North–South Koreas Summit

 A historic inter-Korean summit between the Supreme Leader of North Korea, Kim Jong-un, and the President of South Korea, Moon Jae-in, was held on 27 April 2018 on the South Korean side of the Joint Security Area that separates the divided Koreas. The summit saw the leaders of the two hostile nations committing themselves to a nuclear-free peninsula and talks to bring a formal end to the Korean War.

The two leaders initially shook hands at the raised military Demarcation Line, and Kim then stepped into South’s territory, becoming the first North Korean leader to do so since the Korean War in 1953. President Moon also accepted an invitation from Kim to briefly step over to the North’s side of the Line. The two leaders then walked together to the Peace House, located just south of the Military Demarcation Line in the Joint Security Area of the South Korean village of Panmunjom, for the talks.


The 2018 summit was the first inter-Korean summit in 11 years and the third since the Korean War in 1953. It took place after the two sides held several meetings in preparation for the joint attendance at the 2018 Winter Olympics. The idea initially was brought forward through an official invitation from the North to conduct a meeting.  The two Koreas’ high government officials had held a working-level meeting on 4 April to discuss summit details at the Peace House.

Many elements of the meeting seemed to be expressly designed for symbolism, including an oval meeting table measuring 2,018 millimeters to represent the year. The two leaders conducted a tree-planting ceremony near the demarcation line using soil and water from both sides. The soil came from Mount Paektu, on the North’s border with China, and Mount Halla, on the South’s southern island of Jeju. The water was brought from the Taedongriver in the north and the Han river from the Sooth. The tree was from 1953, the year the Korean War armistice was signed. Before going into their meeting in Peace House, on the South Korean side of the border, Kim signed a message in the guestbook proclaiming a ‘new era of peace’.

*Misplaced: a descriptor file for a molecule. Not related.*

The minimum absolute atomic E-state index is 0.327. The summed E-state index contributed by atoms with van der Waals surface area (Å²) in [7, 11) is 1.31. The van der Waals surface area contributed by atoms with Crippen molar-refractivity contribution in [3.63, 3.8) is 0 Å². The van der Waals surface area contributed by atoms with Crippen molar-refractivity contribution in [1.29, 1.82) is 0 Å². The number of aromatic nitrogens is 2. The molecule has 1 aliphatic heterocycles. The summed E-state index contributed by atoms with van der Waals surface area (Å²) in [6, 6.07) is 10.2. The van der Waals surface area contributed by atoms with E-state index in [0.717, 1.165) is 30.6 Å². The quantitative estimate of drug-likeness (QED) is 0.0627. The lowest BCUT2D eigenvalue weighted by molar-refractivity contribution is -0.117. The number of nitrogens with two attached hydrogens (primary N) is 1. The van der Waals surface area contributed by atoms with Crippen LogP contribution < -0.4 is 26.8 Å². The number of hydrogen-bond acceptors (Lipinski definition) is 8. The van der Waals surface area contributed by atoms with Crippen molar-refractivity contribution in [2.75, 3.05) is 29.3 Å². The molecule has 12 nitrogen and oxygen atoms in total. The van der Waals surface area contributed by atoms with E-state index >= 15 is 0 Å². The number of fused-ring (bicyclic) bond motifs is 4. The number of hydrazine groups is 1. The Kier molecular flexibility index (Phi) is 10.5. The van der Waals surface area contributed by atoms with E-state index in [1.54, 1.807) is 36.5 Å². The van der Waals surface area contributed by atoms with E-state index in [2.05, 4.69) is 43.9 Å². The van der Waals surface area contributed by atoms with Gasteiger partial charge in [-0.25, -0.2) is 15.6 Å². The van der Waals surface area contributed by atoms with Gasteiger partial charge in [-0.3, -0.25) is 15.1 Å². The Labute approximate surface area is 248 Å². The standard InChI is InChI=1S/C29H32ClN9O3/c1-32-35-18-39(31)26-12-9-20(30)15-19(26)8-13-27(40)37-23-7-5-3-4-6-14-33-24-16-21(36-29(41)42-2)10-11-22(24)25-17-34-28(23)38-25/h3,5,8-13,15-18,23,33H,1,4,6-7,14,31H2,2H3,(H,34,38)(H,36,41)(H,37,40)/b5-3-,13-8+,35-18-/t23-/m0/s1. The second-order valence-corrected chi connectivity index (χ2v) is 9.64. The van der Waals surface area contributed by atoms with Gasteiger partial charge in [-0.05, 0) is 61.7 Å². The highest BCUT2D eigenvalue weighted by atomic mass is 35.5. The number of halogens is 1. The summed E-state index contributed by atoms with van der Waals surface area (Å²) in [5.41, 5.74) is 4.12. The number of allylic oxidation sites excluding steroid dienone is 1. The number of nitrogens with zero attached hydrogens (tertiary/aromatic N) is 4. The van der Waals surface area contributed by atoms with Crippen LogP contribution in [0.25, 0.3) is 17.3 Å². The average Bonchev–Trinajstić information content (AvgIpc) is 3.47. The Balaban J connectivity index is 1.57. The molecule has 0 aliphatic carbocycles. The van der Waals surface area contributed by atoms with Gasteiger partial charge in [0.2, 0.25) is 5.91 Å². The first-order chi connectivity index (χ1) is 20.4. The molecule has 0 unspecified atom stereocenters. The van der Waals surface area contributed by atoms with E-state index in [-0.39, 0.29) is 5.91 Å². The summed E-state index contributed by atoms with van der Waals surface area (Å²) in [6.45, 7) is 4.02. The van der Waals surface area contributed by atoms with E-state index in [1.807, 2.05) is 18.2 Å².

Meetings and the Panmunjom Declaration

During the meetings, the leaders discussed denuclearisation and rebuilding relations. Both Kim and Moon expressed a desire for future meet-ups, and Moon hailed it as a ‘very good discussion’. Moon said that the ‘weight on our shoulders is heavy’ but said the conference would be a ‘gift to the world’.

After meetings with officials, the two leaders signed the Panmunjom Declaration for Peace, Prosperity, and Unification on the Korean Peninsula in which the leaders made a number of pledges regarding co-operation and peace. Notable among these pledges are:

to work towards the common goal of realizing, through complete denuclearization, a nuclear-free Korean peninsula.

to convert the Korean Armistice Agreement into a full peace treaty, formally ending the Korean War after 65 years, by the end of this year.

to end ‘hostile activities’ between their nations, for the resumption of reunion meetings for divided families, to improve connections along their border, and for the cessation of propaganda broadcasts across it.  

Moon agreed to visit Pyongyang, North Korea, later in 2018.


The United Nations Secretary-General, Antonio Guterres, applauded ‘the courage and leadership that resulted in the important commitments and agreed actions outlined’ at the historic Korea summit and noted that many around the world are ‘moved by the powerful imagery’.

United States President Donald Trump hailed the summit. South Korea credited Trump for bringing North Korea to the negotiating table. After Pyongyang had become aggressive with its nuclear and missile tests, the US and UN imposed crippling economic sanctions, which forced the North to come to the negotiating table. The US and North Korea are expected to formally meet in late May or early June this year.